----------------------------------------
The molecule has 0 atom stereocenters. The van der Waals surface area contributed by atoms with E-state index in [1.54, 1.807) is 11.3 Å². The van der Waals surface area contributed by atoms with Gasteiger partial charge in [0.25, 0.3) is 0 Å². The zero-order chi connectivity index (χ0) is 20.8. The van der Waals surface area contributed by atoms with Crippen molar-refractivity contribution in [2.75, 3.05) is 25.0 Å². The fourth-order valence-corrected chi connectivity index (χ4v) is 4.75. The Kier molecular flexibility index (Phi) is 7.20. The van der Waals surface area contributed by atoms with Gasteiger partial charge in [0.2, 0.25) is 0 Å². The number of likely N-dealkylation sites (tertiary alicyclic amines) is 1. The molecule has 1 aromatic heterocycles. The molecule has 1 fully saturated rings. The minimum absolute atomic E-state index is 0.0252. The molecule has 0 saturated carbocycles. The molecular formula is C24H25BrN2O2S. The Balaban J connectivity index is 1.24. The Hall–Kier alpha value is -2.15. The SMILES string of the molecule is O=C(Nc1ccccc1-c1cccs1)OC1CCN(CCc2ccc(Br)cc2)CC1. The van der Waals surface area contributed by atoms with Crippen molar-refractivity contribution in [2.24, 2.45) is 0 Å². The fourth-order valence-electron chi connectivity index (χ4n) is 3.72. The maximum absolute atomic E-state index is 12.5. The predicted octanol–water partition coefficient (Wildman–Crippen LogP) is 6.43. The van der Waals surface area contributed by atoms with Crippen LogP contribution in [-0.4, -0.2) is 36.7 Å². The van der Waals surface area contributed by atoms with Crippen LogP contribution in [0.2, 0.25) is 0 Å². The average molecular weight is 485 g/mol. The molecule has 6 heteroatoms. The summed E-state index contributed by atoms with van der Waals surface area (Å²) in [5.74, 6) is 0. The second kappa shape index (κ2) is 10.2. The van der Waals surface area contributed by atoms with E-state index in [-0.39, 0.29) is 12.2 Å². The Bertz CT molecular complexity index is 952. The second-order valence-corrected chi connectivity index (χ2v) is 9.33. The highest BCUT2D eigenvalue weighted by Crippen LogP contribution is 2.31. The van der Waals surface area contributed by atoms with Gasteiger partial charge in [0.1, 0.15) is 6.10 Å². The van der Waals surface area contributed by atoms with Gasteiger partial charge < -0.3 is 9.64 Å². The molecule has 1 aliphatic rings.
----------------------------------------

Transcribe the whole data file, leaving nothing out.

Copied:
The molecule has 0 atom stereocenters. The van der Waals surface area contributed by atoms with E-state index in [1.54, 1.807) is 11.3 Å². The van der Waals surface area contributed by atoms with Gasteiger partial charge in [0.25, 0.3) is 0 Å². The zero-order chi connectivity index (χ0) is 20.8. The van der Waals surface area contributed by atoms with Crippen molar-refractivity contribution in [2.75, 3.05) is 25.0 Å². The fourth-order valence-corrected chi connectivity index (χ4v) is 4.75. The Kier molecular flexibility index (Phi) is 7.20. The van der Waals surface area contributed by atoms with Gasteiger partial charge in [0.2, 0.25) is 0 Å². The number of likely N-dealkylation sites (tertiary alicyclic amines) is 1. The molecule has 1 aromatic heterocycles. The molecule has 1 fully saturated rings. The minimum absolute atomic E-state index is 0.0252. The molecule has 0 saturated carbocycles. The molecular formula is C24H25BrN2O2S. The Balaban J connectivity index is 1.24. The Hall–Kier alpha value is -2.15. The SMILES string of the molecule is O=C(Nc1ccccc1-c1cccs1)OC1CCN(CCc2ccc(Br)cc2)CC1. The van der Waals surface area contributed by atoms with Crippen molar-refractivity contribution in [2.24, 2.45) is 0 Å². The fourth-order valence-electron chi connectivity index (χ4n) is 3.72. The maximum absolute atomic E-state index is 12.5. The predicted octanol–water partition coefficient (Wildman–Crippen LogP) is 6.43. The van der Waals surface area contributed by atoms with Crippen LogP contribution in [-0.4, -0.2) is 36.7 Å². The van der Waals surface area contributed by atoms with Crippen LogP contribution in [0.2, 0.25) is 0 Å². The average molecular weight is 485 g/mol. The molecule has 6 heteroatoms. The summed E-state index contributed by atoms with van der Waals surface area (Å²) in [5.74, 6) is 0. The second kappa shape index (κ2) is 10.2. The van der Waals surface area contributed by atoms with E-state index in [-0.39, 0.29) is 12.2 Å². The Bertz CT molecular complexity index is 952. The second-order valence-corrected chi connectivity index (χ2v) is 9.33. The highest BCUT2D eigenvalue weighted by Crippen LogP contribution is 2.31. The van der Waals surface area contributed by atoms with Gasteiger partial charge in [0.1, 0.15) is 6.10 Å². The van der Waals surface area contributed by atoms with Gasteiger partial charge < -0.3 is 9.64 Å². The molecule has 1 aliphatic rings.